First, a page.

de facto film reviews 2 stars

Wildcat, director and co-writer Ethan Hawke’s new biopic about the life and work of author Flannery O’Connor, lacks the unique qualities of its subject’s prose, while draining her life of any real interest. This is done, apparently, to show how art and life are connected, but also just to present a real-life story differently than you may have seen before. The result is a movie that has some nice, if basic, period detail, and a strong, if ultimately unremarkable central performance by Maya Hawke, the director’s daughter. The approach also creates confusion, as the same actors play different parts, sometimes part of the real story of OConnor, and sometimes the characters in her stories.

After about an hour of viewing this film, I had felt that I had seen enough to know what was going on, and that was a feeling I had been having a good quarter hour. That the film juxtaposes art and life is no problem, but that it does so in a way that is not as clever as it believes it is, definitely is. The best and funniest bit is when a racist character, which we believe is strongly drawn from someone in O’Connor’s life, imagines meeting Jesus, who offers her a rebirth, as one of two terrible-to her-options.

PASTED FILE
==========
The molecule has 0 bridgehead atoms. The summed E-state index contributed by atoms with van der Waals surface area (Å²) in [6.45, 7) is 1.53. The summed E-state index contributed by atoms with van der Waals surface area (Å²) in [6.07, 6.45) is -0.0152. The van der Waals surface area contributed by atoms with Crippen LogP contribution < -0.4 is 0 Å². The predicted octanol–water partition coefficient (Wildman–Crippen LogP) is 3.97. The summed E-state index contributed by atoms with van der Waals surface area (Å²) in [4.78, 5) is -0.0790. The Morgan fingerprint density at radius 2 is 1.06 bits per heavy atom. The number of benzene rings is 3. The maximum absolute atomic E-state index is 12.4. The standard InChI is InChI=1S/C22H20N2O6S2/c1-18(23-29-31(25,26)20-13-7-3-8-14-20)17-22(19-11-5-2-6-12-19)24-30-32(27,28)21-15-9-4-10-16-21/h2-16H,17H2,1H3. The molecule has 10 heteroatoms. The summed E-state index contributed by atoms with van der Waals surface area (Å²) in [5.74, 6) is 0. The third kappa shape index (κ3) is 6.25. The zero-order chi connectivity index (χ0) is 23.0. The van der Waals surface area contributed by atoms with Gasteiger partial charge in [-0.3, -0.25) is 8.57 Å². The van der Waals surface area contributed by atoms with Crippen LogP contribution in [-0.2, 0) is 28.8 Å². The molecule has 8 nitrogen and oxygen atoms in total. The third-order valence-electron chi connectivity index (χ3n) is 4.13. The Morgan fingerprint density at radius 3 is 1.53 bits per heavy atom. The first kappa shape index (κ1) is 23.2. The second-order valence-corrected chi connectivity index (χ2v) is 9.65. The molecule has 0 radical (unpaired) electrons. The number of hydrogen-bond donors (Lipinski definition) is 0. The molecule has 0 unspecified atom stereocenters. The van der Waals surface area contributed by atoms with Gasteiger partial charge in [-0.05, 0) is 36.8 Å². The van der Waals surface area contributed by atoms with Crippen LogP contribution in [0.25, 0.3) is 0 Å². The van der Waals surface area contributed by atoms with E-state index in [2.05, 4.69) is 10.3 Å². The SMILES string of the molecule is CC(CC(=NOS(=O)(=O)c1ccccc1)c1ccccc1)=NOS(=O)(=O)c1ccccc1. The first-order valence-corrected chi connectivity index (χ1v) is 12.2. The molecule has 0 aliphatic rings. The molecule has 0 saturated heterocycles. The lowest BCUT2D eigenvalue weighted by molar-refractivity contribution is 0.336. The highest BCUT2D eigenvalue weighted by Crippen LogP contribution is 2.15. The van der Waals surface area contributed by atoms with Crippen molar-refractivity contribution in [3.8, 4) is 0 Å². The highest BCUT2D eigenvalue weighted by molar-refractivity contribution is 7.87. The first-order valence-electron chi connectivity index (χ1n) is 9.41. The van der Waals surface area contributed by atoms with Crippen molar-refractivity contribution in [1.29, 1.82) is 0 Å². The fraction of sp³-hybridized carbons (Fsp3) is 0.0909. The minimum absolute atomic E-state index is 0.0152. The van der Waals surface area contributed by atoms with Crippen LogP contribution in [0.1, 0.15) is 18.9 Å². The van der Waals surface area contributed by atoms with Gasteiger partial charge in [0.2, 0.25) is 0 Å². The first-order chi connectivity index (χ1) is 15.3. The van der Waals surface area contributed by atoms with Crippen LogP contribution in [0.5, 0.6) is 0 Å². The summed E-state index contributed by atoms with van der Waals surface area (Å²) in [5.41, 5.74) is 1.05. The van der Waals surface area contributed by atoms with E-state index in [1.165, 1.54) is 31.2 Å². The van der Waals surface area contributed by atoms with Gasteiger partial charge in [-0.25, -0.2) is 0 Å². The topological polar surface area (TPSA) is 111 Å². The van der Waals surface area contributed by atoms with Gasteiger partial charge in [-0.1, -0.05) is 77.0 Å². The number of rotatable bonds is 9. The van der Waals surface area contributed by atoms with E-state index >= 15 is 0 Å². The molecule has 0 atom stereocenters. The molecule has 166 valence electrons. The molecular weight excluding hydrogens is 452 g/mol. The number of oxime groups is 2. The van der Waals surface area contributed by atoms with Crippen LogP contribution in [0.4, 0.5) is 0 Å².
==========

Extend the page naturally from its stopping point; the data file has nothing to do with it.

Wildcat (2023)

Courtesy Oscilloscope Laboratories

The best parts of the film, in fact, are either the parts about OConnor battling to get her work published or the sequences with Steve Zahn, who has become a rather strong character actor over the last decade.  His work here, as a one-armed migrant, hints at a fascinating story the movie unfortunately does not fully pursue. Hawke, who is a fine actor, and wonderful writer and director, could have done more with these sequences. At times, you get the sense of both a reverence and irreverence for O’Connor and her work.

Indeed, based on his work with Richard Linklater, one might have expected a deeper examination of themes, as well as place and space. While none of this is poorly done, and it is all handled with intelligence, there is something slightly…light, or empty about the film. It is apparent that Linklater is an enormous influence on Hawke, and Hawke, in turn, has signs of becoming a superb film maker in his own right. This, I believe, will become a minor work in his future oeuvre. One thing we can be sure of is his ability to draw performances from actors, chiefly his daughter, Maya.

It would be fair, in fact, to call this a bit of a father/daughter project, as both seem to throw themselves into the material, with Maya creating a majority of the interest in the film, which is quite a feat, given the cast her father has surrounded her with. This is not a case of nepotism, because so good is she as O’Connor, that you cannot imagine another actress in the part. So perfectly tuned to the unusual patterns of O’Connor’s work, and yet so opposite them, is Hawke as an artist, that perhaps only he might have dared to make this film.

WILDCATS is now playing in limited theaters